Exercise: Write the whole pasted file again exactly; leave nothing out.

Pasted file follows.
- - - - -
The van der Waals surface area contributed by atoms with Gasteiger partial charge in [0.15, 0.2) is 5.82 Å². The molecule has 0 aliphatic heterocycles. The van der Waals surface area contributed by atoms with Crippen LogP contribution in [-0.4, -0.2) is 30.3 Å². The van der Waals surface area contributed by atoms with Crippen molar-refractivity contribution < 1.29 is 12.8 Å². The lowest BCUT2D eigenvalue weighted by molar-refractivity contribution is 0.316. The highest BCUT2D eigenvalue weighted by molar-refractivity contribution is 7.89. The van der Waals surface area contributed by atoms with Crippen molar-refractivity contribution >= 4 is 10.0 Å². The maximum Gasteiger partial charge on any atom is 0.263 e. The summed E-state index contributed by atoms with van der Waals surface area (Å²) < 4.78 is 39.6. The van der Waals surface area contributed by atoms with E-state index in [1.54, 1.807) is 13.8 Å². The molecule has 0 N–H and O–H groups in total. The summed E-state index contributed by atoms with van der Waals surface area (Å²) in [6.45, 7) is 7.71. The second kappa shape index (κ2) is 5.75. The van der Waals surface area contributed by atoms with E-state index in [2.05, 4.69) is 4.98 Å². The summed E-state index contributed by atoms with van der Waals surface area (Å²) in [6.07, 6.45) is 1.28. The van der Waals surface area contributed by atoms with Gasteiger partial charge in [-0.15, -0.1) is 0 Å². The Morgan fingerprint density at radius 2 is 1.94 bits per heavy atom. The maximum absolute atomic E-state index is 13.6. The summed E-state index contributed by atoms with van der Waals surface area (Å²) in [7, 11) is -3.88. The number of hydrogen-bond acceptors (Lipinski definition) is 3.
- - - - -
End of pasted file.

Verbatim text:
The van der Waals surface area contributed by atoms with Gasteiger partial charge in [0.15, 0.2) is 5.82 Å². The molecule has 0 aliphatic heterocycles. The van der Waals surface area contributed by atoms with Crippen LogP contribution in [-0.4, -0.2) is 30.3 Å². The van der Waals surface area contributed by atoms with Crippen molar-refractivity contribution < 1.29 is 12.8 Å². The lowest BCUT2D eigenvalue weighted by molar-refractivity contribution is 0.316. The highest BCUT2D eigenvalue weighted by molar-refractivity contribution is 7.89. The van der Waals surface area contributed by atoms with Crippen molar-refractivity contribution >= 4 is 10.0 Å². The maximum Gasteiger partial charge on any atom is 0.263 e. The summed E-state index contributed by atoms with van der Waals surface area (Å²) < 4.78 is 39.6. The van der Waals surface area contributed by atoms with E-state index in [1.54, 1.807) is 13.8 Å². The molecule has 0 N–H and O–H groups in total. The summed E-state index contributed by atoms with van der Waals surface area (Å²) in [6.45, 7) is 7.71. The second kappa shape index (κ2) is 5.75. The van der Waals surface area contributed by atoms with E-state index in [2.05, 4.69) is 4.98 Å². The summed E-state index contributed by atoms with van der Waals surface area (Å²) in [6.07, 6.45) is 1.28. The van der Waals surface area contributed by atoms with Gasteiger partial charge in [-0.15, -0.1) is 0 Å². The Morgan fingerprint density at radius 2 is 1.94 bits per heavy atom. The maximum absolute atomic E-state index is 13.6. The summed E-state index contributed by atoms with van der Waals surface area (Å²) in [7, 11) is -3.88. The number of hydrogen-bond acceptors (Lipinski definition) is 3.